I don’t know
if humankind understands
culture: the act
of being human
is not easy knowledge.
With painted wooden sticks
and feathers, we journey
into the canyon toward stone,
a massive presence
in midwinter.
We stop.
                       Lean into me.
                       The universe
sings in quiet meditation.
We are wordless:
                       I am in you.
Without knowing why
culture needs our knowledge,
we are one self in the canyon.
                                                                    And the stone wall
I lean upon spins me
wordless and silent
to the reach of stars
and to the heavens within.
It’s not humankind after all
nor is it culture
that limits us.
It is the vastness
we do not enter.
It is the stars
we do not let own us.

 

Featured Poem: Nothing is Far

By Robert Francis

Though I have never caught the word
Of God from any calling bird,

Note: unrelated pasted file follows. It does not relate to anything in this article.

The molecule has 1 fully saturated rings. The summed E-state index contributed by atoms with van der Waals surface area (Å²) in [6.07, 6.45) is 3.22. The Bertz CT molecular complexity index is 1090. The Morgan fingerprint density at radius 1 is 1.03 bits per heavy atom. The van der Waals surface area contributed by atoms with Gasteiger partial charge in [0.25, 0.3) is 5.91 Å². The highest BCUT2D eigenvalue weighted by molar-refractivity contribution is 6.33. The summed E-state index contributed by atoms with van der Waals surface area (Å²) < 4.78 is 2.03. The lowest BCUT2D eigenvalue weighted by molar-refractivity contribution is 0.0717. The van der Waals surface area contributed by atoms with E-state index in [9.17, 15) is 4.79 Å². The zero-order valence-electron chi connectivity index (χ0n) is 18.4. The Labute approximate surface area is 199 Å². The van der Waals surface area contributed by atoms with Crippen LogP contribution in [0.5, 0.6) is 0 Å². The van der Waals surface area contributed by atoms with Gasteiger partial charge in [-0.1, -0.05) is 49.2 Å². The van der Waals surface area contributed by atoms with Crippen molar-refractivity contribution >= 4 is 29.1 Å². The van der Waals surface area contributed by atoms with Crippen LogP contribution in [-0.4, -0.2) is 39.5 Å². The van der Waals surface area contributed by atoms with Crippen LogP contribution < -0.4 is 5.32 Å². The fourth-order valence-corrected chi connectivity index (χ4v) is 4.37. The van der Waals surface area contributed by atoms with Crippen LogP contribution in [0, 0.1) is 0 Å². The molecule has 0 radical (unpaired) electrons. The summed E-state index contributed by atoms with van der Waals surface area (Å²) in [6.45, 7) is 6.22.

I hear all that the ancients heard.
Though I have seen no deity
Enter or leave a twilit tree,
I see all that the seers see.
A common stone can still reveal
Something not stone, not seen, yet real.
What may a common stone conceal?
Nothing is far that once was near.
Nothing is hid that once was clear.
Nothing was God that is not here.
Here is the bird, the tree, the stone.
Here in the sun I sit alone
Between the known and the unknown.

 

Featured Poem: Dawn

By John Gould Irwin

Above the east horizon,
The great red flower of the dawn
Opens slowly, petal by petal;
The trees emerge from darkness
With ghostly silver leaves,
Dew powdered.
Now consciousness emerges
Reluctantly out of tides of sleep;
Finding with cold surprise
No strange new thing to match its dreams,
But merely the familiar shapes
Of bedpost, window-pane, and wall.

Within the city,
The streets which were the last to fall to sleep,
Hold yet stale fragments of the night.
Sleep oozes out of stagnant ash-barrels,
Sleep drowses over litter in the streets.
Sleep nods upon the milkcans by back doors.
And, in shut rooms,
Behind the lowered window-blinds,
Drawn white faces unwittingly flout the day.

But, at the edges of the city,
Sleep is already washed away;
Light filters through the moist green leaves,
It runs into the cups of flowers,
It leaps in sparks through drops of dew,
It whirls against the window-panes
With waking birds;
Blinds are rolled up and chimneys smoke,
Feet clatter past in silent paths,
And down white vanishing ways of steel,
A dozen railway trains converge
Upon night’s stronghold.

 

via Poets.org